Seeding the soul

Start seeds now for a fruitful garden later


This past winter was a rough(ish) one; now that spring is on its way, it’s time to see some green growth. And that means taking matters into your own hands by starting seeds and planting seedlings.

Before doing anything, check the last frost date for your area. There’s nothing worse for your motivation (and your wallet) than to get seeds or seedlings into the ground, only to have them freeze  and die due to a surprise late frost. 

According to the Old Farmer’s Almanac, the average last frost date for the Narrowsburg, NY area is May 11; however, the weather has been so unpredictable lately, it’s probably safer to tack on a week or 10 days to that timeline.

Once the frost date is determined, refer to a planting calendar for when to plant what. The Old Farmer’s Almanac is again a great resource; Google has a plethora of information, too. 

Generally, though—especially if you’re planting vegetables—there are some tried-and-true examples to follow. Some seeds are best started indoors and carefully tended until they become hardy seedlings to transplant to your garden. Others prefer to go right into the ground and begin their life there. 

Don’t skip this advice: Read the seed packet for exactly when and how to plant that seed, whether indoors or directly sown into the garden.

Starting seeds indoors

Giving plants a good head start is the main benefit of indoor seed-starting.  Quite a few vegetables and flowers have a long growing season, and our summer season doesn’t coincide with that length of time. 

The roots of some plants—peppers and cauliflowers, for example—grow slowly and thus thrive with an early start. 

There’s a financial benefit to starting seeds yourself, too: A packet of 100 seeds most likely will cost much less than a four-pack of seedlings at a nursery.

Tools abound for seed-starting, ranging from trays with peat pots to mini-greenhouses and electric heating mats. 

But an old egg carton (poke holes in the bottom for drainage) with soil in each cell, covered with plastic film (also poked with holes) and placed on a tray, is an inexpensive way to start seeds indoors. 

Just be sure to place your seed-starting setup in a bright spot in your home, where the temperature doesn’t fall below 65 degrees Fahrenheit. 

Watering is important—the plastic film will help keep the soil moist; just remove it once the seeds germinate. But be careful not to drown tender seeds. Especially when it comes to pepper and tomato seeds, a regular spritz with a spray bottle will soak the soil perfectly.


Pepper seeds, sweet and hot, should really be started indoors between March 1 and March 16 around here.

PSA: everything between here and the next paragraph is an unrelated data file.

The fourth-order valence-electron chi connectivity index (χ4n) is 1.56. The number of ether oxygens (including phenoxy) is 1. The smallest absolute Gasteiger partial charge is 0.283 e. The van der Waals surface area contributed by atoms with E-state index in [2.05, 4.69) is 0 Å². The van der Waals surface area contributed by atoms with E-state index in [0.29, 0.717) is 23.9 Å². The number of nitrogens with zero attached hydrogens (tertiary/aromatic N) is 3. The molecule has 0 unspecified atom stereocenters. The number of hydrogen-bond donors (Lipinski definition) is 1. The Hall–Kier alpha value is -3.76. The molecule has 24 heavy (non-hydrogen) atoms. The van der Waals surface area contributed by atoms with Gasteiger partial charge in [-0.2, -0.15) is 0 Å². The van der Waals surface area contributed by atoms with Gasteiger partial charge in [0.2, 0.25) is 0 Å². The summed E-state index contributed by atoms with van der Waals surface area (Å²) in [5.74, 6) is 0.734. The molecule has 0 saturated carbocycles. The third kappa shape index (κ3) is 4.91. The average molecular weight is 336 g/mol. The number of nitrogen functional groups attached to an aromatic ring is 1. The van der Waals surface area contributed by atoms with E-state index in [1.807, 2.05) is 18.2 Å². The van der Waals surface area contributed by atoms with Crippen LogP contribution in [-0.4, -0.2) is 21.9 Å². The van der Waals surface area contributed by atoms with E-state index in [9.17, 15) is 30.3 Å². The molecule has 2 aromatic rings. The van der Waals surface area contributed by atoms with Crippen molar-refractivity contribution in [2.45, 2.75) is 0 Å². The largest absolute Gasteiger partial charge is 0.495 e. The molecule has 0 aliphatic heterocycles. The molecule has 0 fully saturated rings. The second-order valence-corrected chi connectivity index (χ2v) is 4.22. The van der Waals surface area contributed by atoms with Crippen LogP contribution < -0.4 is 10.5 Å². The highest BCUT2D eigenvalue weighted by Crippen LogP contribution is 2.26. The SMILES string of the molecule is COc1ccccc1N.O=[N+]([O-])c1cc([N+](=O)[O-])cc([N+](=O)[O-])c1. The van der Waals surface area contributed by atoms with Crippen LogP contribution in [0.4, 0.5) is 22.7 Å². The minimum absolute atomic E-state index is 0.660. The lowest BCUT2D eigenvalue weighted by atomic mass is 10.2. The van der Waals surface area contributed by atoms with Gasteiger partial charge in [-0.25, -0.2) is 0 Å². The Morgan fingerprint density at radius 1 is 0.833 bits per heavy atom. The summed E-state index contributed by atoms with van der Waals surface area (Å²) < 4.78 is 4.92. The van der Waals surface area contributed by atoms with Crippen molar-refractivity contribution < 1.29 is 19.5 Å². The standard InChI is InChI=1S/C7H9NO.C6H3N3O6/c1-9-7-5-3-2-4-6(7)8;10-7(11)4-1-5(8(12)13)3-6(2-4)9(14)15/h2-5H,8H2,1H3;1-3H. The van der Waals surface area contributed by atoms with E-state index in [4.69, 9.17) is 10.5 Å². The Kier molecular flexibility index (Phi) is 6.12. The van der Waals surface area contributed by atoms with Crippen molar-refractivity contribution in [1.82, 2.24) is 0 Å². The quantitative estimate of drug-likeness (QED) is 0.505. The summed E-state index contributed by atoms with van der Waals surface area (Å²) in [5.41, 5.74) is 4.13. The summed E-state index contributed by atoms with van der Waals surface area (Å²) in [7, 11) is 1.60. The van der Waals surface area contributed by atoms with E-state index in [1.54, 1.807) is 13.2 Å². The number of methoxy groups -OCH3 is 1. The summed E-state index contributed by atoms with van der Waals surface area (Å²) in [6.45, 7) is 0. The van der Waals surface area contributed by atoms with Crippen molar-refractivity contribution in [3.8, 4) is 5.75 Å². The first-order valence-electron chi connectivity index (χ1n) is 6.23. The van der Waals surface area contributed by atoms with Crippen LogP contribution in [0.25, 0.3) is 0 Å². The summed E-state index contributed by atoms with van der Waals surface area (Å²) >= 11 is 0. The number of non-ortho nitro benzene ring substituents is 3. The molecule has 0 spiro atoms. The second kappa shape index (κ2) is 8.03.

Halfway through March, start seeds for eggplant, cabbage, kale and tomatoes. 

At the end of the month, it’s time to start seeds for lettuce and spinach. 

The middle of April is prime time to start squash, melon and cucumber seeds indoors.


Of course, flowers are just as important to our gardens as vegetables. So why not start flower seeds, too? Start marigolds at the same time as cabbage; seeds for sunflowers, cosmos, and nasturtiums can be started about a week later.

No matter what you start, the satisfaction you’ll get from that first peek of green sprouts is one to remember.

Planting outdoors

Fast-growing, cold-hardy vegetables such as peas and radishes are fun and easy to plant outdoors as early as mid-to-late March, with a great return on investment. Make sure peas (from sugar snaps to garden peas, and ornamental sweet peas, too) have a sturdy support to hold their trailing tendrils.

Once the danger of frost has passed, gardening gets into full swing. You can take those seedlings you started and “harden” them off before moving them to the garden full-time. The process is simple: about a week before transplant time, move the trays of seedlings outside to a wind-protected, sun-dappled spot, starting with an hour outdoors and extending the time each day. Keep an eye on the soil, and water as needed.

When it’s time, create planting holes in your prepared garden plot—remember to check those seed packets or seedling tags for advice on spacing—and carefully tuck in your transplants.  Leggy seedlings, and especially tomato seedlings, can be planted much deeper than they were in their seed pots. That allows for more root development.

Good luck with the beginning of your growing season!


No comments on this item Please log in to comment by clicking here